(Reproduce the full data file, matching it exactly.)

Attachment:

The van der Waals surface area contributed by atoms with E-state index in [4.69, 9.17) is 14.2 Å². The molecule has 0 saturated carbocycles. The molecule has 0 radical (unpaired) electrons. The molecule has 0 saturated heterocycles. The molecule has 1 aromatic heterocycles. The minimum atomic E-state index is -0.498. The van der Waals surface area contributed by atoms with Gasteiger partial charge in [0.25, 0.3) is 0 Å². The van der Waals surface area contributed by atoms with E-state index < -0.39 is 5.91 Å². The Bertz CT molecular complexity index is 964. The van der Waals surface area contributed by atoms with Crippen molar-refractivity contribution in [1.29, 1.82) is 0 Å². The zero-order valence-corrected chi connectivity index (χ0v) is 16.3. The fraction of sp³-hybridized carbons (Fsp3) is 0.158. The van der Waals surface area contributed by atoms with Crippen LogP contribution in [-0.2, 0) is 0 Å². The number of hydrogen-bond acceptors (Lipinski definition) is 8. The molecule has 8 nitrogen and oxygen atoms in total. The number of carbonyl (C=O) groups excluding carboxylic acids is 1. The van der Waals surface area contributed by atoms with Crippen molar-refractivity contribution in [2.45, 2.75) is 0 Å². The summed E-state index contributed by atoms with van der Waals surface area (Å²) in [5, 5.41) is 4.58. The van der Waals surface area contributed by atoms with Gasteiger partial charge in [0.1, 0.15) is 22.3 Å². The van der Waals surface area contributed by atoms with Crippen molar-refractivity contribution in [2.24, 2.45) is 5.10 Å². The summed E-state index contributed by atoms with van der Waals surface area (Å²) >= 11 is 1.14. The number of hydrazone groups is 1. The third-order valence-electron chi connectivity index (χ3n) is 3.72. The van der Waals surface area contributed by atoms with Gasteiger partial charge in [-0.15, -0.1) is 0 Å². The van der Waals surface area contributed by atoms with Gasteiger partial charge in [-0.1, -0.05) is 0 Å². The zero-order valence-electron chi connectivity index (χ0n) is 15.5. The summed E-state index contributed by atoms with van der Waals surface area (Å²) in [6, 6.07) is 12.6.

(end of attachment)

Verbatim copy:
The van der Waals surface area contributed by atoms with E-state index in [4.69, 9.17) is 14.2 Å². The molecule has 0 saturated carbocycles. The molecule has 0 radical (unpaired) electrons. The molecule has 0 saturated heterocycles. The molecule has 1 aromatic heterocycles. The minimum atomic E-state index is -0.498. The van der Waals surface area contributed by atoms with Gasteiger partial charge in [0.25, 0.3) is 0 Å². The van der Waals surface area contributed by atoms with E-state index < -0.39 is 5.91 Å². The Bertz CT molecular complexity index is 964. The van der Waals surface area contributed by atoms with Crippen molar-refractivity contribution in [1.29, 1.82) is 0 Å². The zero-order valence-corrected chi connectivity index (χ0v) is 16.3. The fraction of sp³-hybridized carbons (Fsp3) is 0.158. The van der Waals surface area contributed by atoms with Crippen LogP contribution in [-0.2, 0) is 0 Å². The number of hydrogen-bond acceptors (Lipinski definition) is 8. The molecule has 8 nitrogen and oxygen atoms in total. The number of carbonyl (C=O) groups excluding carboxylic acids is 1. The van der Waals surface area contributed by atoms with Crippen molar-refractivity contribution in [2.45, 2.75) is 0 Å². The summed E-state index contributed by atoms with van der Waals surface area (Å²) in [5, 5.41) is 4.58. The van der Waals surface area contributed by atoms with Gasteiger partial charge in [0.1, 0.15) is 22.3 Å². The van der Waals surface area contributed by atoms with Crippen molar-refractivity contribution in [2.24, 2.45) is 5.10 Å². The summed E-state index contributed by atoms with van der Waals surface area (Å²) >= 11 is 1.14. The number of hydrazone groups is 1. The third-order valence-electron chi connectivity index (χ3n) is 3.72. The van der Waals surface area contributed by atoms with Gasteiger partial charge in [-0.15, -0.1) is 0 Å². The van der Waals surface area contributed by atoms with Gasteiger partial charge in [-0.1, -0.05) is 0 Å². The zero-order valence-electron chi connectivity index (χ0n) is 15.5. The summed E-state index contributed by atoms with van der Waals surface area (Å²) in [6, 6.07) is 12.6.